MOSIS (Metal Oxide Semiconductor Implementation Service) is multi-project wafer service that provides metal–oxide–semiconductor (MOS) chip design tools and related services that enable universities, government agencies, research institutes and businesses to prototype chips efficiently and cost-effectively.
Operated by the University of Southern California's Information Sciences Institute (ISI), MOSIS combines customers' orders onto shared multi-project wafers that speed production and reduce costs compared with underutilized single-project wafers. Customers are able to debug and adjust designs, or to commission small-volume runs, without making major production investments. Fabrication costs are also shared by combining multiple designs from a single customer onto one "mask set," or wafer template. According to MOSIS, the service has delivered more than 60,000 integrated circuit designs.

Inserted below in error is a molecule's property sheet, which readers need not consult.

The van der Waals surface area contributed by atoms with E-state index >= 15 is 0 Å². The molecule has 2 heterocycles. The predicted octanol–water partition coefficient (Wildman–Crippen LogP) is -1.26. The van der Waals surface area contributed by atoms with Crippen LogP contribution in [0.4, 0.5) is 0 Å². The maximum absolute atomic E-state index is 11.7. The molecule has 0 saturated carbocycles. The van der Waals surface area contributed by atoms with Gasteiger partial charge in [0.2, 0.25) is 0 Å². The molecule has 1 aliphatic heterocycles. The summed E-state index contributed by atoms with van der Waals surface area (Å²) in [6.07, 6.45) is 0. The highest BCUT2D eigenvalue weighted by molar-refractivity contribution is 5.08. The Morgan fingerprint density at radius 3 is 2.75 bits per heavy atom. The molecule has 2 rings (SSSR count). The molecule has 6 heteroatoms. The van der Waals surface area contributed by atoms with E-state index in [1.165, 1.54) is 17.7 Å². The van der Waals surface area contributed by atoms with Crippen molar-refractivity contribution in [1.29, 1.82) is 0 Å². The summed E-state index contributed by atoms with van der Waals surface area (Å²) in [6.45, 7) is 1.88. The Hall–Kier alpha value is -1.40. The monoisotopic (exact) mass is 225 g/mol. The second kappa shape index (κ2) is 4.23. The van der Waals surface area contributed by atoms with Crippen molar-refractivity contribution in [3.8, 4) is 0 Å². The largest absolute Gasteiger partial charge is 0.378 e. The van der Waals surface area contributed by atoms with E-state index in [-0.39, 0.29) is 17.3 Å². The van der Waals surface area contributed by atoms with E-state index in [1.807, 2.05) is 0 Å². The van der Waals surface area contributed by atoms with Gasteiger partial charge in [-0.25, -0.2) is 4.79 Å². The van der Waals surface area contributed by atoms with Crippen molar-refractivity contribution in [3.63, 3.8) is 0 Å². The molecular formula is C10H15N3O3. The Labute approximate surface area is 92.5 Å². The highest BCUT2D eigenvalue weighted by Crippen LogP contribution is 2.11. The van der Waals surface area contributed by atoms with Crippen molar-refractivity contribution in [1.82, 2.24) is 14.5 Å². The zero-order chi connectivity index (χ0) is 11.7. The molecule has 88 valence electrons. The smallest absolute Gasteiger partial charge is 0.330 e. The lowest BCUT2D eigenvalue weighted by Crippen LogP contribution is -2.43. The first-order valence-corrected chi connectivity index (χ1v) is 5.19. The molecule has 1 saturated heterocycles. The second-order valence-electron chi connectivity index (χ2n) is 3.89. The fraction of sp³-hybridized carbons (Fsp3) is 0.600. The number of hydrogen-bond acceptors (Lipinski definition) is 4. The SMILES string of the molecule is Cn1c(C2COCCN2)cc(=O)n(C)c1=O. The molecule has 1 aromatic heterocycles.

MOSIS was created in 1981 by ISI's Danny Cohen, an Internet pioneer who also developed Voice over Internet Protocol and Video over Internet Protocol. It was based on the revolutionary VLSI design methodology of Carver Mead and Lynn Conway, who pioneered and/or popularized the use of technology-independent design rules and modular cell-based, hierarchical system design, testing this new approach to rapid prototyping and short-run fabrication at Xerox PARC. One of the first e-commerce providers, MOSIS also launched the "fabless foundry" industry, in which vendors outsource chip fabrication rather than manufacturing them in-house. Thousands of students also have learned chip design in MOSIS-associate programs.
Many early MOSIS users were students trying IC layout techniques from the seminal book Introduction to VLSI Design (ISBN 0-201-04358-0) published in 1980 by Caltech professor Carver Mead and MIT professor Lynn Conway. Some early reduced instruction set computing (RISC) processors such as MIPS (1984) and SPARC (1987) were run through MOSIS during their early design and testing phases.
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